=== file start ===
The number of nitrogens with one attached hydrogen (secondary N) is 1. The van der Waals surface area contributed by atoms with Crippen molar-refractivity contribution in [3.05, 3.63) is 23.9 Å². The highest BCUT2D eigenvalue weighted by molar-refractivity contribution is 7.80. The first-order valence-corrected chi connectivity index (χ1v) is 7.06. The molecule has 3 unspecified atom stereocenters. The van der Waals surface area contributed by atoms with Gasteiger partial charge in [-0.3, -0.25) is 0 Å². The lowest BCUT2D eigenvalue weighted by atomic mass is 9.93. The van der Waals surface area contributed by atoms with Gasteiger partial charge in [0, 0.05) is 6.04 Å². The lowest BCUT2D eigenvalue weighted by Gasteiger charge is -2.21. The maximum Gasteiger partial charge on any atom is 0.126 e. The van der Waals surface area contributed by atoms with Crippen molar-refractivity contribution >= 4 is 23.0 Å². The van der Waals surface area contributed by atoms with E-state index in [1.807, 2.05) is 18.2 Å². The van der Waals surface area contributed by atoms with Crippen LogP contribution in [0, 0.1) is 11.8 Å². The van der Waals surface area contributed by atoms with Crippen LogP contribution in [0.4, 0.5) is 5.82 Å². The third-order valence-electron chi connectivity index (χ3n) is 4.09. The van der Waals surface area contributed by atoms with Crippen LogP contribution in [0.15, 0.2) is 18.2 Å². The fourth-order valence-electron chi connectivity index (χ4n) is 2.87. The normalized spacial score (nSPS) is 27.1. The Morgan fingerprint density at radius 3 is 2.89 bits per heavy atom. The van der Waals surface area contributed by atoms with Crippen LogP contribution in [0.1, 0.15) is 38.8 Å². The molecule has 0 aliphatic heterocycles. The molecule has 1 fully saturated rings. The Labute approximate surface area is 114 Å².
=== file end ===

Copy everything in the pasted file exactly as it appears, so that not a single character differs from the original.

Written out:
The number of nitrogens with one attached hydrogen (secondary N) is 1. The van der Waals surface area contributed by atoms with Crippen molar-refractivity contribution in [3.05, 3.63) is 23.9 Å². The highest BCUT2D eigenvalue weighted by molar-refractivity contribution is 7.80. The first-order valence-corrected chi connectivity index (χ1v) is 7.06. The molecule has 3 unspecified atom stereocenters. The van der Waals surface area contributed by atoms with Gasteiger partial charge in [-0.3, -0.25) is 0 Å². The lowest BCUT2D eigenvalue weighted by atomic mass is 9.93. The van der Waals surface area contributed by atoms with Gasteiger partial charge in [0, 0.05) is 6.04 Å². The lowest BCUT2D eigenvalue weighted by Gasteiger charge is -2.21. The maximum Gasteiger partial charge on any atom is 0.126 e. The van der Waals surface area contributed by atoms with Crippen molar-refractivity contribution >= 4 is 23.0 Å². The van der Waals surface area contributed by atoms with E-state index in [1.807, 2.05) is 18.2 Å². The van der Waals surface area contributed by atoms with Crippen LogP contribution in [0, 0.1) is 11.8 Å². The van der Waals surface area contributed by atoms with Crippen LogP contribution in [0.4, 0.5) is 5.82 Å². The third-order valence-electron chi connectivity index (χ3n) is 4.09. The van der Waals surface area contributed by atoms with Crippen LogP contribution in [0.15, 0.2) is 18.2 Å². The fourth-order valence-electron chi connectivity index (χ4n) is 2.87. The normalized spacial score (nSPS) is 27.1. The Morgan fingerprint density at radius 3 is 2.89 bits per heavy atom. The van der Waals surface area contributed by atoms with Crippen LogP contribution in [0.1, 0.15) is 38.8 Å². The molecule has 0 aliphatic heterocycles. The molecule has 1 fully saturated rings. The Labute approximate surface area is 114 Å².